California is giving motorists a break, or at least an extra bat of an eyelash.
Most red-light cameras have a yellow light timer set according to the posted
speed limit, but, according to some advocates, such a window is unrealistically
small. Traffic is often flowing faster than the posted speed limit, and
vehicles may go a tick or two faster when the signal is about to turn
yellow, in order to "beat the light." One particularly notorious
intersection is the corner of Wilshire and Whittier in Beverly Hills.
Under new regulations which take effect August 1, the yellow-light timer
would increase from 3.3 seconds to 3.9 seconds.
A small change drastically reduces violations. In Loma Linda, a one second
yellow-light increase led to a
92 percent reduction in citations.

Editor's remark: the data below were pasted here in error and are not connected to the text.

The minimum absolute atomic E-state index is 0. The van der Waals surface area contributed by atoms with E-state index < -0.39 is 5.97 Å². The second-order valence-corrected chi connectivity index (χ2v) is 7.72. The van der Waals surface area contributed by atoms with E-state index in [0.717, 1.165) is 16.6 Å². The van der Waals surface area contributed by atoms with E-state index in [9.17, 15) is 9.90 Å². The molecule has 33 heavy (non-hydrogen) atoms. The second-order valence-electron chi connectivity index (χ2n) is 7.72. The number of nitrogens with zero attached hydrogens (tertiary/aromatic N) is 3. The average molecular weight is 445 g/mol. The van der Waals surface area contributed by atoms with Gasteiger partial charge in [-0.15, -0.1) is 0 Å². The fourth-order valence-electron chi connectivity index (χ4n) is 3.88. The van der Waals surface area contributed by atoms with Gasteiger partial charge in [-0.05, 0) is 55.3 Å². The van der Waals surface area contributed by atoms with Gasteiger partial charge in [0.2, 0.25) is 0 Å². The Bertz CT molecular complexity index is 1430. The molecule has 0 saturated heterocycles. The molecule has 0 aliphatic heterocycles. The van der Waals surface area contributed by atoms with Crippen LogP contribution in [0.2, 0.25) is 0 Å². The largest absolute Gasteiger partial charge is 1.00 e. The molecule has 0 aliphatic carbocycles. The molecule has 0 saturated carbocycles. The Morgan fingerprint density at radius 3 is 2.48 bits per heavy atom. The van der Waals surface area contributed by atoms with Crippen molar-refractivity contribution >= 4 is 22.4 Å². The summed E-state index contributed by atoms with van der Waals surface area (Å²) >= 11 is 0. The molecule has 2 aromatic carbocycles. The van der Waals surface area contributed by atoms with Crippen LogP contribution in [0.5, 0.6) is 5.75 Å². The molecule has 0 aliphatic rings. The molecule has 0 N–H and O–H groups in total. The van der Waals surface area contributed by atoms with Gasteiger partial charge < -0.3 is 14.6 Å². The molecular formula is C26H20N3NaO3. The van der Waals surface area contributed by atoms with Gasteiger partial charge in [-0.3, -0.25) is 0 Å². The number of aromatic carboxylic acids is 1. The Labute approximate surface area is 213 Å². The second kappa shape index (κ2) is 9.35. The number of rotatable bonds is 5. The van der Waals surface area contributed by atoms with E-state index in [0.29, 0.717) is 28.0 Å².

A state senator from Cincinnati may have aptly summed up the red-light
camera saga when he observed that "cities took a kernel of a good
idea and put it on steroids and managed to anger a significant amount
of the population." Some people will argue that red-light cameras
are not bad things. Cameras create revenue for the state, allow departments to move some
officers from traffic patrol to other duties, and evenly enforce the law.
These are all laudable goals. That being said, the system in place in
Bakersfield must be changed.
One idea is to operate the cameras sporadically, as opposed to 24/7/365.
It's the same principle as the cherry-pickers in shopping mall parking
lots. There may or may not be an officer watching, but the mere possibility
is enough to alter some people's behavior. In a similar vein, human
traffic patrols should continue. Cameras are meant to supplement live
enforcement and not replace it. Finally, a public official, be it a police
officer or a clerk, should have the final say as to who gets a citation,
as opposed to a computer. The stated procedure of having an officer sign
off that there is probable cause is often a rubber stamp more than a thorough
review of the identity of the driver and whether a violation occurred.